Essential amino acid most likely to be deficient in livestock feeds.
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Essential amino acid most likely to be deficient after lysine in commonly used livestock feeds.
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A valuable and practical alternative to dry Lysine.
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Essential amino acid that tends to be deficient in piglet feeds, especially when primarily composed of corn.
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An essential amino acid for optimal milk production in dairy cows.
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Essential amino acid that tends to be deficient in poultry feeds, especially when primarily composed of corn.
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Amino Acid Overview

Of the 22 amino acids [AA] that are used by the animal’s body for protein synthesis and tissue renewal, 10 are considered essential [indispensable: essential amino acids; EAA]. The essentiality of an AA is defined by whether or not the animal is able to synthesize the key AA of interest at all, or at a rate that is sufficient to meet its needs [requirements] for normal metabolic processes, growth and production. On the flipside, non-essential amino acids [NEAA] are those AAs that the animal can synthesize at a rate that supports normal metabolic processes, growth and production. These amino acids can be synthesized from other non-EAAs and/or EAAs via the process of transamination. Because the animal is unable to adequately synthesize EAAs and EAAs can be irreversibly transformed into non-EAAs, EAAs must be supplied by some dietary source either from intact protein or in free-form [commercially-available AAs].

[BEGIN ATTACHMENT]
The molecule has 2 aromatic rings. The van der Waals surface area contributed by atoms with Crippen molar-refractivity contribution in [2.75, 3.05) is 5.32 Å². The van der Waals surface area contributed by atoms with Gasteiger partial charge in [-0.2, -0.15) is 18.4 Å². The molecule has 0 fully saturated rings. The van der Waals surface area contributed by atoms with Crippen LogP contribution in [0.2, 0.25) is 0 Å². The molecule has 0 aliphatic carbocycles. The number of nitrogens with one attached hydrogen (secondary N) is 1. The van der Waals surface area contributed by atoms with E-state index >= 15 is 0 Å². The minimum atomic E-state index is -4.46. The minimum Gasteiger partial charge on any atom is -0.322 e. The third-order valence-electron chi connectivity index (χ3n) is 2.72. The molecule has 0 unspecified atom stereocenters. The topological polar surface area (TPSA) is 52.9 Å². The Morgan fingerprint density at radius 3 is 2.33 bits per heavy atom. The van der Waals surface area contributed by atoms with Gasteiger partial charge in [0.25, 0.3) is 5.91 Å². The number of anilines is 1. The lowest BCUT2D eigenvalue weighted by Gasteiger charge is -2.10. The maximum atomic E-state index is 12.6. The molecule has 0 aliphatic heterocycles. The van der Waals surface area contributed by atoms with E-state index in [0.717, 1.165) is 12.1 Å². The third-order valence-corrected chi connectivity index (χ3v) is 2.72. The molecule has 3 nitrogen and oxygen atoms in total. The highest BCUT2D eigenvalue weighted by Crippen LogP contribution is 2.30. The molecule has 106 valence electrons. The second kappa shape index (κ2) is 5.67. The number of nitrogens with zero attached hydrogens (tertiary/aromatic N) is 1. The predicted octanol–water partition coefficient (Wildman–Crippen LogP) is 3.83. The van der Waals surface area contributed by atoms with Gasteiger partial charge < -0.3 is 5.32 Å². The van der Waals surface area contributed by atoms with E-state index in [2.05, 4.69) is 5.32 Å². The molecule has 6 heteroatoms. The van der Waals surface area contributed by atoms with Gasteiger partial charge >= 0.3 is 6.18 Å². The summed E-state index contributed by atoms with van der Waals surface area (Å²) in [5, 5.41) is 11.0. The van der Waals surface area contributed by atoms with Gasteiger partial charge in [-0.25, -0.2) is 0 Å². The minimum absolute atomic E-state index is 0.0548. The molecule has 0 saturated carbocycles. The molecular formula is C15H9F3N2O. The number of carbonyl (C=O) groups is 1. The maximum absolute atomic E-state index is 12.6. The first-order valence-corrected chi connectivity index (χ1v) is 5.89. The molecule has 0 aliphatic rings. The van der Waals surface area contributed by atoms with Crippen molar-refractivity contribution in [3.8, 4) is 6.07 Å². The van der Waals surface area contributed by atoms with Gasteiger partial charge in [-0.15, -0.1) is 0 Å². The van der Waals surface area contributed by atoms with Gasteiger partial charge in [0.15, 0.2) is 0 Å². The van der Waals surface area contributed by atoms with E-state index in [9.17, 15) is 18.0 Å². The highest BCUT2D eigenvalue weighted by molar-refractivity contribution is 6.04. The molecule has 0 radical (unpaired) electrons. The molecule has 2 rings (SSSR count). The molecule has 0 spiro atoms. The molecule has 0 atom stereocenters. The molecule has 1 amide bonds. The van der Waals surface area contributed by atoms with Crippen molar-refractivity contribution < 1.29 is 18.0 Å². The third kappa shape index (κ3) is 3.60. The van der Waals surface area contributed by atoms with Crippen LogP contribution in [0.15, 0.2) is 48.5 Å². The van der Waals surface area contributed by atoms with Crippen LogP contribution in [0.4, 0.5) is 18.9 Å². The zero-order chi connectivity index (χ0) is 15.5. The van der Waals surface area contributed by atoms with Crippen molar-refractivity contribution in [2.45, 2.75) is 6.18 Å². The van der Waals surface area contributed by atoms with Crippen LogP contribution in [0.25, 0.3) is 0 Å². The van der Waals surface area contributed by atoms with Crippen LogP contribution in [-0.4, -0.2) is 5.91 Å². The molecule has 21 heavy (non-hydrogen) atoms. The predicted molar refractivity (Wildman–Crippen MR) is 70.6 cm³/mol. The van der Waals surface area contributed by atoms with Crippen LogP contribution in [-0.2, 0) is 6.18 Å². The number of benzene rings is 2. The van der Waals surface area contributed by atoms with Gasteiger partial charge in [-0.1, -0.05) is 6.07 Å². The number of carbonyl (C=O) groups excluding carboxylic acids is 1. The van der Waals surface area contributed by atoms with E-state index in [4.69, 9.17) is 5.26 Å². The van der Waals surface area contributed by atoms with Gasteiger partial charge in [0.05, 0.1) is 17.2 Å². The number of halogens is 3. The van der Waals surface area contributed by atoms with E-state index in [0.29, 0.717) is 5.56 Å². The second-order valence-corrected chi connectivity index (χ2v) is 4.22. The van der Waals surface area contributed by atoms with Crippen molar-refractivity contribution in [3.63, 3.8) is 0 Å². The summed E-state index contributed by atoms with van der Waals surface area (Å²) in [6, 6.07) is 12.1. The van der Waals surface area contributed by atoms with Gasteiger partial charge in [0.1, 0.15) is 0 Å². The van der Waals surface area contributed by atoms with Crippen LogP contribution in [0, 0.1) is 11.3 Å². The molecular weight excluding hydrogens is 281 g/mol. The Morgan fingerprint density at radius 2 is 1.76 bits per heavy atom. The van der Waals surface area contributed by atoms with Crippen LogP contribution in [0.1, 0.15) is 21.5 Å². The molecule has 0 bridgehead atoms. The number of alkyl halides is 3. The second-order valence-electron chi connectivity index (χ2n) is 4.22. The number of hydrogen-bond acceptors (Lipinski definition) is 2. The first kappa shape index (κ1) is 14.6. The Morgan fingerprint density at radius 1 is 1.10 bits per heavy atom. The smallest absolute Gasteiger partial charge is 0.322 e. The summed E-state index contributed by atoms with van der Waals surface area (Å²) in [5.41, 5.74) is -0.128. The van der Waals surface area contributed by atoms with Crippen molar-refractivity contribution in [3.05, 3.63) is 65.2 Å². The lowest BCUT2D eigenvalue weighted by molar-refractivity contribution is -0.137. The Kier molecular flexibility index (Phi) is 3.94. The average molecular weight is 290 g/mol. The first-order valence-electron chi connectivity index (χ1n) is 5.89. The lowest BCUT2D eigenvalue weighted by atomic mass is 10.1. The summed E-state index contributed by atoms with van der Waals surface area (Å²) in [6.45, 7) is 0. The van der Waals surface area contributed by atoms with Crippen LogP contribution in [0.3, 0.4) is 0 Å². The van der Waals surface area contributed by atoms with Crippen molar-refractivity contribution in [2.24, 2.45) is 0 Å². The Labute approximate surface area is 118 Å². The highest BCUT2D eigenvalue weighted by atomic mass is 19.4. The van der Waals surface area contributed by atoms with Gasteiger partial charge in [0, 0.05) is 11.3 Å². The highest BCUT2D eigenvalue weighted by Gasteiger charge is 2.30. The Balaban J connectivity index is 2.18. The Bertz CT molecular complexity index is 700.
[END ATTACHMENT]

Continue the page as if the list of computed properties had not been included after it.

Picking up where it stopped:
In order to maximize the genetic potential of a given livestock species [growth, feed conversion, muscle yield, reproductive performance, etc.], AAs must be provided in the correct quantities and balance. This is often referred to as the “ideal protein concept” or the “Barrel-Stave concept”. The Ideal Protein and Barrel-Stave concepts simply state that there is an order of limitation / relationship between the levels of EAAs. Nutritionally, if the amount of growth rate is dictated by the amount of the first limiting amino acid [ex. Lysine], then all EAAs present in the diet [assuming each is in excess of the animal’s requirement] can only be utilized to the extent that the first limiting AA meets the requirement of the animal. Think of this as a bottleneck or regulator. Once the need for the first EAA is met, then the second, third, etc. must be met in order for the animal to optimize its growth response. Once the requirement for EAAs and NEAAs is met, all other AAs that are supplied in excess of the limiting AAs will be broken down [catabolized] into a carbon chain that is used for energy and a number of nitrogenous compounds that are then excreted in to the environment [i.e. free ammonia, urea (in mammals) or uric acid (in birds)]. Since excess AAs are not stored by the body, the ultimate goal is to meet the animal’s AA requirements for production, while reducing the amount of nitrogen that is excreted in to the environment.

As mentioned above, AAs can be added to a diet as intact protein or in free form [i.e. commercially-available AAs]. Once the AA requirements for a particular livestock at a given stage of production are established, commercially-available AAs can be supplemented into diets as a way of meeting the specific requirement of those AAs. This approach not only minimizes excess dietary protein and N excretion in to the environment, which would happen if intact protein sources were used to meet a specific AA requirement, but also the cost of the diet as the level of expensive, protein-rich ingredients is reduced in the dietary formulation.

Ajinomoto Animal Nutrition North America, Inc’s parent company, Ajinomoto, has over 100 years experience in the research, development and application of crystalline AAs in monogastric nutrition. Using fermentation technology, L-Lysine mono-hydrochloride, Liquid L-Lysine, L-Threonine, L-Tryptophan, L-Valine and L-Isoleucine are economically and environmentally sound options for today’s animal agriculture and companion animal nutrition programs.